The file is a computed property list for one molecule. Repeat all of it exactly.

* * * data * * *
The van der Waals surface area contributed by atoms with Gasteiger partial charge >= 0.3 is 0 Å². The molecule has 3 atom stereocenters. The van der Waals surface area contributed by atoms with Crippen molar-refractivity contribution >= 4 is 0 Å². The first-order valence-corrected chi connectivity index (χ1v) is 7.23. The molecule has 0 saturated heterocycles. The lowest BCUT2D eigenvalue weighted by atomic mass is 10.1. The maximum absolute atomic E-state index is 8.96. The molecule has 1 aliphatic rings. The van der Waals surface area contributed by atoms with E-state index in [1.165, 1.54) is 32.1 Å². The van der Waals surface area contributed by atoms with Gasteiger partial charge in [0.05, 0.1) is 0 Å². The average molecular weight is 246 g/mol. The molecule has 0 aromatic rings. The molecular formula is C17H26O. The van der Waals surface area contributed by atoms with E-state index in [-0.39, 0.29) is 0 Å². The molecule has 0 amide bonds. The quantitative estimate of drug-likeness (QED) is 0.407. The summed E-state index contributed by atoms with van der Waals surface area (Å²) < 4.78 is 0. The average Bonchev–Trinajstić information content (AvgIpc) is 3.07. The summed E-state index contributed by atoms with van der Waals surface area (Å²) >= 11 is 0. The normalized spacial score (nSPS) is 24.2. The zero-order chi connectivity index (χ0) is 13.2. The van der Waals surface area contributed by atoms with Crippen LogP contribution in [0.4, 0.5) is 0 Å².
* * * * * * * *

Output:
The van der Waals surface area contributed by atoms with Gasteiger partial charge >= 0.3 is 0 Å². The molecule has 3 atom stereocenters. The van der Waals surface area contributed by atoms with Crippen molar-refractivity contribution >= 4 is 0 Å². The first-order valence-corrected chi connectivity index (χ1v) is 7.23. The molecule has 0 saturated heterocycles. The lowest BCUT2D eigenvalue weighted by atomic mass is 10.1. The maximum absolute atomic E-state index is 8.96. The molecule has 1 aliphatic rings. The van der Waals surface area contributed by atoms with E-state index in [1.165, 1.54) is 32.1 Å². The van der Waals surface area contributed by atoms with Gasteiger partial charge in [0.05, 0.1) is 0 Å². The average molecular weight is 246 g/mol. The molecule has 0 aromatic rings. The molecular formula is C17H26O. The van der Waals surface area contributed by atoms with E-state index in [-0.39, 0.29) is 0 Å². The molecule has 0 amide bonds. The quantitative estimate of drug-likeness (QED) is 0.407. The summed E-state index contributed by atoms with van der Waals surface area (Å²) < 4.78 is 0. The average Bonchev–Trinajstić information content (AvgIpc) is 3.07. The summed E-state index contributed by atoms with van der Waals surface area (Å²) >= 11 is 0. The normalized spacial score (nSPS) is 24.2. The zero-order chi connectivity index (χ0) is 13.2. The van der Waals surface area contributed by atoms with Crippen LogP contribution in [0.4, 0.5) is 0 Å².